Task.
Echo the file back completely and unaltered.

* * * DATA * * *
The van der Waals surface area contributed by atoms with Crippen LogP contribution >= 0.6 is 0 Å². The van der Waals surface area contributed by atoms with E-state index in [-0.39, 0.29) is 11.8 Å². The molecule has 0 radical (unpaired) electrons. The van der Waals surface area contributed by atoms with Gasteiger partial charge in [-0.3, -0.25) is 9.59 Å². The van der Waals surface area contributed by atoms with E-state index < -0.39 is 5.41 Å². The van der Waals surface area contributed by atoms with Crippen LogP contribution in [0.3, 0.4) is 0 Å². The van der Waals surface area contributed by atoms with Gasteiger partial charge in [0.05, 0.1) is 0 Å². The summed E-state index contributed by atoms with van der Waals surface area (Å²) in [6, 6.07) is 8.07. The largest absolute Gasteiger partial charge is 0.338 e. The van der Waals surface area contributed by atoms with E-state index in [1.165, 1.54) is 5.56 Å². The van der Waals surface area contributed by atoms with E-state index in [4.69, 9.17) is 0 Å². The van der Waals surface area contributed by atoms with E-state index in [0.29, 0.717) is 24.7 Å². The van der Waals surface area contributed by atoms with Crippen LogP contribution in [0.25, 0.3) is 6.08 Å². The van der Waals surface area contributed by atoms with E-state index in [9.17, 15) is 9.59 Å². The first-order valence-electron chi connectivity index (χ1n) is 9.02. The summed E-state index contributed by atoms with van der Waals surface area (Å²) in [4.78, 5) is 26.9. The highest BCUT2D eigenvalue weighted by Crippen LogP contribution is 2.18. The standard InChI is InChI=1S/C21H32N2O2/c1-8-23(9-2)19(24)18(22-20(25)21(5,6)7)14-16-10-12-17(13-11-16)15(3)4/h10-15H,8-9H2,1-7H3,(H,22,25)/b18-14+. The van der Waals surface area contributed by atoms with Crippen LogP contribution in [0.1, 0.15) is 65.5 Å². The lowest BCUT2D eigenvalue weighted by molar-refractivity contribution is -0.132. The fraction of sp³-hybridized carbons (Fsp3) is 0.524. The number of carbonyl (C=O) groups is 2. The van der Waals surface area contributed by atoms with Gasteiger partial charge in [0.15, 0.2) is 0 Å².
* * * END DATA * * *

The van der Waals surface area contributed by atoms with Crippen LogP contribution >= 0.6 is 0 Å². The van der Waals surface area contributed by atoms with E-state index in [-0.39, 0.29) is 11.8 Å². The molecule has 0 radical (unpaired) electrons. The van der Waals surface area contributed by atoms with Gasteiger partial charge in [-0.3, -0.25) is 9.59 Å². The van der Waals surface area contributed by atoms with E-state index < -0.39 is 5.41 Å². The van der Waals surface area contributed by atoms with Crippen LogP contribution in [0.3, 0.4) is 0 Å². The van der Waals surface area contributed by atoms with Gasteiger partial charge in [0.05, 0.1) is 0 Å². The summed E-state index contributed by atoms with van der Waals surface area (Å²) in [6, 6.07) is 8.07. The largest absolute Gasteiger partial charge is 0.338 e. The van der Waals surface area contributed by atoms with E-state index in [1.165, 1.54) is 5.56 Å². The van der Waals surface area contributed by atoms with E-state index in [4.69, 9.17) is 0 Å². The van der Waals surface area contributed by atoms with E-state index in [0.29, 0.717) is 24.7 Å². The van der Waals surface area contributed by atoms with Crippen LogP contribution in [0.25, 0.3) is 6.08 Å². The van der Waals surface area contributed by atoms with E-state index in [9.17, 15) is 9.59 Å². The first-order valence-electron chi connectivity index (χ1n) is 9.02. The summed E-state index contributed by atoms with van der Waals surface area (Å²) in [4.78, 5) is 26.9. The highest BCUT2D eigenvalue weighted by Crippen LogP contribution is 2.18. The standard InChI is InChI=1S/C21H32N2O2/c1-8-23(9-2)19(24)18(22-20(25)21(5,6)7)14-16-10-12-17(13-11-16)15(3)4/h10-15H,8-9H2,1-7H3,(H,22,25)/b18-14+. The van der Waals surface area contributed by atoms with Crippen LogP contribution in [0.1, 0.15) is 65.5 Å². The lowest BCUT2D eigenvalue weighted by molar-refractivity contribution is -0.132. The fraction of sp³-hybridized carbons (Fsp3) is 0.524. The number of carbonyl (C=O) groups is 2. The van der Waals surface area contributed by atoms with Gasteiger partial charge in [0.15, 0.2) is 0 Å².